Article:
Regrets, I've had a few but then again, too few to mention. I did what I had to do and saw it through without exemption. I planned each charted course, each careful step along the byway. And more, much more than this I did it my way.

  • Amusing, but not very useful for an interview, unless it's as a karaoke singer! – Graham Jul 23 at 12:09
1

Do you have any regrets in your job?

That's one of those questions which don't reflect well on the interviewer who asks them. They either try to trick you into badmouthing yourself so they'll have a reason to reject you (meaning they will discriminate honest people), or they expect you do perform an act of mental gymnastics by turning something negative into something positive or (or vice versa), which would be a valid test if they hire you for a position in marketing or PR, anywhere else not so much. As someone in a tech career, I've never encountered such a question on an interview.

If the question does come up though, the answer you give makes very little difference, as long as you don't come across as arrogant, confused or illogical. As an interviewer, I see no reason to prefer someone with the answer you describe (taking regrets as lessons learned) over someone with a humorous answer such as "I regret I missed that cake on my previous boss' 50th birthday". But then again, I don't ask questions to which I don't want to know the answer.

Don't reflect on questions like this too much, they are by far not the most important part of an interview.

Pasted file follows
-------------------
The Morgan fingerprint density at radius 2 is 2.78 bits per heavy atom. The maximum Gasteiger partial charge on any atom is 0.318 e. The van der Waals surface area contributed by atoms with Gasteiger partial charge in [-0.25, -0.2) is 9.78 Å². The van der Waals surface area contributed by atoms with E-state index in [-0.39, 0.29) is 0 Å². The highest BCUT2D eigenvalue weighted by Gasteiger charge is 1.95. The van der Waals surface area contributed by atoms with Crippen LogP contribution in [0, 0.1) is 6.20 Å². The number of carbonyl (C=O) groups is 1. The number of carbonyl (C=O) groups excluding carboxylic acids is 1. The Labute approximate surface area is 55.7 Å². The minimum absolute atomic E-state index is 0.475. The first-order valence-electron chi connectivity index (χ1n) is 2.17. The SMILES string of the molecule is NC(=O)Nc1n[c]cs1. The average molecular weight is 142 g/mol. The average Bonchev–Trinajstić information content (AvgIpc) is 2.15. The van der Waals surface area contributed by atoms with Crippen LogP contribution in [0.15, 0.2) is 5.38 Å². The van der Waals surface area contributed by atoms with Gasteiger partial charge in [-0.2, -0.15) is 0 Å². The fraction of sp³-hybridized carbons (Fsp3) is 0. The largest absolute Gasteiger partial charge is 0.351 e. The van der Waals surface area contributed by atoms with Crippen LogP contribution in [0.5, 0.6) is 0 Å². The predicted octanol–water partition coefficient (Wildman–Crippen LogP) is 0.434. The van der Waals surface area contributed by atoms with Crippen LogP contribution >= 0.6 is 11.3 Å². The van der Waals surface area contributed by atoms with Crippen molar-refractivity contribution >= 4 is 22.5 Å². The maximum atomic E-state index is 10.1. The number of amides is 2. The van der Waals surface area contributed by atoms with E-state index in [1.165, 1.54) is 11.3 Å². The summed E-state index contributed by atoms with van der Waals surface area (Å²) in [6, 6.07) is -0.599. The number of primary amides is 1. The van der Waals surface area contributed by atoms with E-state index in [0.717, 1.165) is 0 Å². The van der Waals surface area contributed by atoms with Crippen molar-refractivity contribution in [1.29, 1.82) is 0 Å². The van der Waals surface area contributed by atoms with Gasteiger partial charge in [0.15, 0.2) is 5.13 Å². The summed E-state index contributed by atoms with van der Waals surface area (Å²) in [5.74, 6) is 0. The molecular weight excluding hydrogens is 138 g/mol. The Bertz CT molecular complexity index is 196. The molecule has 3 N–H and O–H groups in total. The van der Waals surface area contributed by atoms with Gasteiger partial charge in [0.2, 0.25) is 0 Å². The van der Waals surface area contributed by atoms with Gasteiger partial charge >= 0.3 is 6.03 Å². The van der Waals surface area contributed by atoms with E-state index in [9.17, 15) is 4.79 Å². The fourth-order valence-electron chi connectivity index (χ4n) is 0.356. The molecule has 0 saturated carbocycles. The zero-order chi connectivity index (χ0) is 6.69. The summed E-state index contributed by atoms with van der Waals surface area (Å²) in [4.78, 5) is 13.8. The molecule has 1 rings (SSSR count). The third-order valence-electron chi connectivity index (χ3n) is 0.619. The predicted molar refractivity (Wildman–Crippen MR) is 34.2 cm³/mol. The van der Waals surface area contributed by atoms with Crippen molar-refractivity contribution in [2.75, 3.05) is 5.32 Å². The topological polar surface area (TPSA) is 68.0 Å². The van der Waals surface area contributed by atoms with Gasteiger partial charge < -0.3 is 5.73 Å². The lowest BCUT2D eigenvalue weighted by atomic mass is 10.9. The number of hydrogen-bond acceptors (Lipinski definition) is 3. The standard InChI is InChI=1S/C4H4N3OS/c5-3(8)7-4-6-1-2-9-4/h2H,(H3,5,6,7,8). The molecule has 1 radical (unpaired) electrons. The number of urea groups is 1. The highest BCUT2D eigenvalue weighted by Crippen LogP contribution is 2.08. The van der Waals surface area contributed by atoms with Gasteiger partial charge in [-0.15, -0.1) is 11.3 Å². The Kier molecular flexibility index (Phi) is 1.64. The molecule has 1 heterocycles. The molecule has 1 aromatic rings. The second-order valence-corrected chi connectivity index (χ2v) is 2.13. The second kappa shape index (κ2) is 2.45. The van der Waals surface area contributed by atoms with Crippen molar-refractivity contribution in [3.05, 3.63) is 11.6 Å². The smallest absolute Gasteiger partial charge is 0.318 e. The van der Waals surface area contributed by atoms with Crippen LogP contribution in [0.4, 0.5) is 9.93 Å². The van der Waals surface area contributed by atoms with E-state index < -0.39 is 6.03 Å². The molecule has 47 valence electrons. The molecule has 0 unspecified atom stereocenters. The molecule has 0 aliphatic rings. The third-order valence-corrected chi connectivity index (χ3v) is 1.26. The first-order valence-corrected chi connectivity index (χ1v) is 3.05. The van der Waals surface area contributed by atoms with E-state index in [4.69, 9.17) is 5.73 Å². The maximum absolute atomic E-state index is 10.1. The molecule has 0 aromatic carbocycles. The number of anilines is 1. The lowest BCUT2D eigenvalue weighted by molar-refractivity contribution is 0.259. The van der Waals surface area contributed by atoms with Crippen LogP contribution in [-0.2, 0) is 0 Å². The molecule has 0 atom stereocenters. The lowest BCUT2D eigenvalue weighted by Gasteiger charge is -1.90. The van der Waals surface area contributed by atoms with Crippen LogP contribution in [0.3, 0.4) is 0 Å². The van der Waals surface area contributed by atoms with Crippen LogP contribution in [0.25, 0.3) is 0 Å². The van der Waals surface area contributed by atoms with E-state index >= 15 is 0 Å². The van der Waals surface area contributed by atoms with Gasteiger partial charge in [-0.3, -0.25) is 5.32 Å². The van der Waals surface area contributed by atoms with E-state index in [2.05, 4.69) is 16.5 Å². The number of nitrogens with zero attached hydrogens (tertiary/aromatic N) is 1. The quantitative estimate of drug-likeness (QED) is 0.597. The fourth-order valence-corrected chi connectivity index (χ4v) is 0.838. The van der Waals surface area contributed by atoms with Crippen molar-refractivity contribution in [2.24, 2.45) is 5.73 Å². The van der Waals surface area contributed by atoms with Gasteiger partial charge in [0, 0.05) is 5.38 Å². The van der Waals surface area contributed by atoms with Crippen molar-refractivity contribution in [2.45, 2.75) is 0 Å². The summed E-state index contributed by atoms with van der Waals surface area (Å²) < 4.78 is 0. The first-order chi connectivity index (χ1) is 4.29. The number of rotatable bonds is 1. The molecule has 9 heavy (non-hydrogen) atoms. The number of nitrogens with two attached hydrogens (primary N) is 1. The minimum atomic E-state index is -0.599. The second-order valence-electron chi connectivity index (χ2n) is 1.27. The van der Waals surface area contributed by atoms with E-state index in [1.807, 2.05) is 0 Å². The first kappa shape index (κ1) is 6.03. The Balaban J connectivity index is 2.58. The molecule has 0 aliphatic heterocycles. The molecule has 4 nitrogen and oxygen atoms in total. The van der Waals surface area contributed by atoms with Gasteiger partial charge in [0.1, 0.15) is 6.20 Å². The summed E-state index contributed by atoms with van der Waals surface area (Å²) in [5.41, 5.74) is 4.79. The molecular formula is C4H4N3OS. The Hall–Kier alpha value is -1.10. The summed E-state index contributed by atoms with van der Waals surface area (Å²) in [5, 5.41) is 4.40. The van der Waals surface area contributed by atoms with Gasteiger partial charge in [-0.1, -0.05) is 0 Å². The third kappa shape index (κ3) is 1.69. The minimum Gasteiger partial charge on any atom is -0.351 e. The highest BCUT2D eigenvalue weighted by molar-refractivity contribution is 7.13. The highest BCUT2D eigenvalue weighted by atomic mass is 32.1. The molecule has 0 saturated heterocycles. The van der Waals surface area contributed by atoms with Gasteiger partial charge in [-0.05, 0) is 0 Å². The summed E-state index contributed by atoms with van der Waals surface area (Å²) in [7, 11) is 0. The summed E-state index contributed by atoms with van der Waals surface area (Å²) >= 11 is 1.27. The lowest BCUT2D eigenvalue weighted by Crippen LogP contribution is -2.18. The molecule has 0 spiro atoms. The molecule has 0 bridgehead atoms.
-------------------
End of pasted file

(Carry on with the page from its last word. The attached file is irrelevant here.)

0

I think the definition you are looking for is:

"Are there times when I had all the information and all the space to make a decision and then made the wrong one"

Because it is hard to regret not having all the wrong information and neither is doing the wrong thing when politics and policy make demands of you.

Of course at the basis of this situation there could be another circumstance you could regret but then it is a case of turtles all the way down.

  • Most of the time it just means you are inexperienced, experience is nothing more that being able to process the information you have. – Borgh Jul 22 at 9:29
  • This is exactly the kind of information I wouldn't volunteer on an interview. Honesty which cannot be enforced is very poorly rewarded. – Dmitry Grigoryev Jul 23 at 11:28
  • I find that some of my regrets are when I made a sub-optimal decision when in retrospect I did not have all the information, experience and space to make the decision. For instance, "I wish I had known ..." or "I wish the circumstances had not been ...". – Turtle1363 Jul 23 at 16:54
0

This may just become a Philosophy SE question if you want a thorough answer. Here's an attempt to stay in-stack.

If asked about "regret", first thing I would do is ask the interviewer to clarify what regret means to them. The interviewer may then construe it as:

  • Some negative occurrence, that you likely couldn't really have stopped without knowing the circumstances of it.

  • Something positive you totally could have done but didn't.